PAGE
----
When discovered, the island of Mauritius was home to a previously unknown species of bird, which the Portuguese named the dodo (simpleton), as they appeared not too bright. However, by 1681, all dodos had been killed by settlers or their domesticated animals. An alternate theory suggests that the imported wild boar destroyed the slow breeding dodo population. Nevertheless, the dodo is prominently featured as a supporter of the national coat-of-arms (see above).

Maiden 2006 Parade. Horse racing is one of the most popular sports on the island.

The island has also given rise to a diversified literature, prominent in French, English, Creole and Indian languages

Economy Economy - overview: Since independence in 1968, Mauritius has developed from a low-income, agriculturally based economy to a middle-income diversified economy with growing industrial, financial, and tourist sectors. For most of the period, annual growth has been in the order of 5% to 6%. This remarkable achievement has been reflected in more equitable income distribution, increased life expectancy, lowered infant mortality, and a much-improved infrastructure. The economy rests on sugar, tourism, textiles and apparel, and financial services, and is expanding into fish processing, information and communications technology, and hospitality and property development. Sugarcane is grown on about 90% of the cultivated land area and accounts for 15% of export earnings. The government's development strategy centers on creating vertical and horizontal clusters of development in these sectors. Mauritius has attracted more than 32,000 offshore entities, many aimed at commerce in India, South Africa, and China. Investment in the banking sector alone has reached over $1 billion. Mauritius, with its strong textile sector, has been well poised to take advantage of the Africa Growth and Opportunity Act (AGOA).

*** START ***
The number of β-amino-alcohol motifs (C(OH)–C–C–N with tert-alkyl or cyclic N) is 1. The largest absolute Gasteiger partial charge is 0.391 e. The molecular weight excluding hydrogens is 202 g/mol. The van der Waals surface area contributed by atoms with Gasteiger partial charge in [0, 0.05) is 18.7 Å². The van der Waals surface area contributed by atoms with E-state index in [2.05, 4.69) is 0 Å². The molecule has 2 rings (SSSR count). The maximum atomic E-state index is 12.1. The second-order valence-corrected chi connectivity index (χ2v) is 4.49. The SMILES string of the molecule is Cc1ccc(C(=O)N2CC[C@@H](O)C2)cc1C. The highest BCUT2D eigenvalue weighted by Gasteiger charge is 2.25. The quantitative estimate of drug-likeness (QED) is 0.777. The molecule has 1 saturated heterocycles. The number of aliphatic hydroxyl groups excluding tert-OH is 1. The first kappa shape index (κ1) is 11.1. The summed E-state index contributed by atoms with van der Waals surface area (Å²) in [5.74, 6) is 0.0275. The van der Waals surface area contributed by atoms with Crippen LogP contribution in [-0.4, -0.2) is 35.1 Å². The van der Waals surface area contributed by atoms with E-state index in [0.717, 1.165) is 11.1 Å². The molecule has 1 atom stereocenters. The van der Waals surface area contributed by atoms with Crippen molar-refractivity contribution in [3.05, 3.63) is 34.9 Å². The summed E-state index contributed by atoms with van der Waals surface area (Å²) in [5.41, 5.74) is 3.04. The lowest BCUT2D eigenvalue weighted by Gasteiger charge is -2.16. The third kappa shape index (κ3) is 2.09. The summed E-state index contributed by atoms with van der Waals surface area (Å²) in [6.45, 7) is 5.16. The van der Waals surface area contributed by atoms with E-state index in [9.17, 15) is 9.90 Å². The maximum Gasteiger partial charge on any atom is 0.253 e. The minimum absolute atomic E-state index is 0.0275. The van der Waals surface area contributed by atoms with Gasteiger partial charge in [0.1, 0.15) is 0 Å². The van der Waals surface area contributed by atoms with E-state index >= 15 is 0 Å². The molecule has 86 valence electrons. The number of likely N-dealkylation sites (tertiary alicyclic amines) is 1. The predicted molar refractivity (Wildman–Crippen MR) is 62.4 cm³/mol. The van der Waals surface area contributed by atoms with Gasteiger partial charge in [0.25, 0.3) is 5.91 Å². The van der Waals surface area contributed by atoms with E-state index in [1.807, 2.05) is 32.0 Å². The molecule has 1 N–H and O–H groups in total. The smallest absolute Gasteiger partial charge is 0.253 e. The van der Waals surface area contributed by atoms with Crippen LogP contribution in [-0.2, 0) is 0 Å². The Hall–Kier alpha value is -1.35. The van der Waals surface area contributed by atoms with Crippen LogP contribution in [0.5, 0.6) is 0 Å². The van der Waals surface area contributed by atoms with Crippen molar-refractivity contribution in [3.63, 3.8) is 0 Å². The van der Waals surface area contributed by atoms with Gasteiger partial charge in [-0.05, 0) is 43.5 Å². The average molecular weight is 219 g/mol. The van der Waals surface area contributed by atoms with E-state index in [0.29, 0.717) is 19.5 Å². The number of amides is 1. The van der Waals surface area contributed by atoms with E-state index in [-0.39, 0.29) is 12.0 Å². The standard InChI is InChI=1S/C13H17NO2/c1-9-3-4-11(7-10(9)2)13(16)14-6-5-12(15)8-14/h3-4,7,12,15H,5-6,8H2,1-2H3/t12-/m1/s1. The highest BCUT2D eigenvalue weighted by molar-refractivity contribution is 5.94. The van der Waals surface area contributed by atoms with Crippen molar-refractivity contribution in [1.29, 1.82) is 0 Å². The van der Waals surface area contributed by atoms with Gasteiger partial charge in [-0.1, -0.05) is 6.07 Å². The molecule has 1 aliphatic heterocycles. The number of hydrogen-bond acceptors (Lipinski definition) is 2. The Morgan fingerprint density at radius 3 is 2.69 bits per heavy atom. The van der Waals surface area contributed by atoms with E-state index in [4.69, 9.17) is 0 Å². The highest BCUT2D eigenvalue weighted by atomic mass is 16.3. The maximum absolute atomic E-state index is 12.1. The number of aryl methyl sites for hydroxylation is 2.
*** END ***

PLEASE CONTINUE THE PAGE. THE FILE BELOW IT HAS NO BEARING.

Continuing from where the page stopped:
GDP (purchasing power parity): $14.9 billion (2007 est.)
GDP (official exchange rate): $7.03 billion (2007 est.)
GDP - real growth rate: 5.6% (2007 est.)
GDP - per capita (PPP): $11,900 (2007 est.)
GDP - composition by sector: agriculture: 4.8%
industry: 25%
services: 70.1% (2007 est.)
Labor force: 552,700 (2007 est.)
Labor force - by occupation: agriculture and fishing 9%, construction and industry 30%, transportation and communication 7%, trade, restaurants, hotels 22%, finance 6%, other services 25% (2007)